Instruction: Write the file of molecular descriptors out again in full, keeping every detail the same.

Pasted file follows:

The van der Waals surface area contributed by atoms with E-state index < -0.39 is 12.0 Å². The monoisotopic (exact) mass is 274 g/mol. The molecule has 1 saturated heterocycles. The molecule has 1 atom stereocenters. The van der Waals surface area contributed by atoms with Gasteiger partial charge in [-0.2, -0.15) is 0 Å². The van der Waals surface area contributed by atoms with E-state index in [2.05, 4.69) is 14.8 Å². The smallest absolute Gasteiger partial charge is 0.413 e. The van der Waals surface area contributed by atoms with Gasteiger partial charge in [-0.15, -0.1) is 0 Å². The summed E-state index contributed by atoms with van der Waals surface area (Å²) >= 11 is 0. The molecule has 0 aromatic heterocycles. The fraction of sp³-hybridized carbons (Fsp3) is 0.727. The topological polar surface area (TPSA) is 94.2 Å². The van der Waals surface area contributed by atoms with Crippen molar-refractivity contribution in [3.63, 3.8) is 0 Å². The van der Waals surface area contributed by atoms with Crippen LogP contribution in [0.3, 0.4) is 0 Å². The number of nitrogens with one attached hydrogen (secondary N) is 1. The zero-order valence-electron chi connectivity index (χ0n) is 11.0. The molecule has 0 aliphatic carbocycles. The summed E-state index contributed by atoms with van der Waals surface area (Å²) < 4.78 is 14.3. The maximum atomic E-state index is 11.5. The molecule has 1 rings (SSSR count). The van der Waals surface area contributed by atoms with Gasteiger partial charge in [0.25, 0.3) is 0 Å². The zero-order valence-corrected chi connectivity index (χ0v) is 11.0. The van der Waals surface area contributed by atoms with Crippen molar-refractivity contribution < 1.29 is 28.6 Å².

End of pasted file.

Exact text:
The van der Waals surface area contributed by atoms with E-state index < -0.39 is 12.0 Å². The monoisotopic (exact) mass is 274 g/mol. The molecule has 1 saturated heterocycles. The molecule has 1 atom stereocenters. The van der Waals surface area contributed by atoms with Gasteiger partial charge in [-0.2, -0.15) is 0 Å². The van der Waals surface area contributed by atoms with E-state index in [2.05, 4.69) is 14.8 Å². The smallest absolute Gasteiger partial charge is 0.413 e. The van der Waals surface area contributed by atoms with Gasteiger partial charge in [-0.15, -0.1) is 0 Å². The summed E-state index contributed by atoms with van der Waals surface area (Å²) >= 11 is 0. The molecule has 0 aromatic heterocycles. The fraction of sp³-hybridized carbons (Fsp3) is 0.727. The topological polar surface area (TPSA) is 94.2 Å². The van der Waals surface area contributed by atoms with Crippen molar-refractivity contribution in [3.63, 3.8) is 0 Å². The van der Waals surface area contributed by atoms with Crippen LogP contribution in [0.3, 0.4) is 0 Å². The number of nitrogens with one attached hydrogen (secondary N) is 1. The zero-order valence-electron chi connectivity index (χ0n) is 11.0. The molecule has 0 aliphatic carbocycles. The summed E-state index contributed by atoms with van der Waals surface area (Å²) < 4.78 is 14.3. The maximum atomic E-state index is 11.5. The molecule has 1 rings (SSSR count). The van der Waals surface area contributed by atoms with Gasteiger partial charge in [0.25, 0.3) is 0 Å². The zero-order valence-corrected chi connectivity index (χ0v) is 11.0. The van der Waals surface area contributed by atoms with Crippen molar-refractivity contribution < 1.29 is 28.6 Å².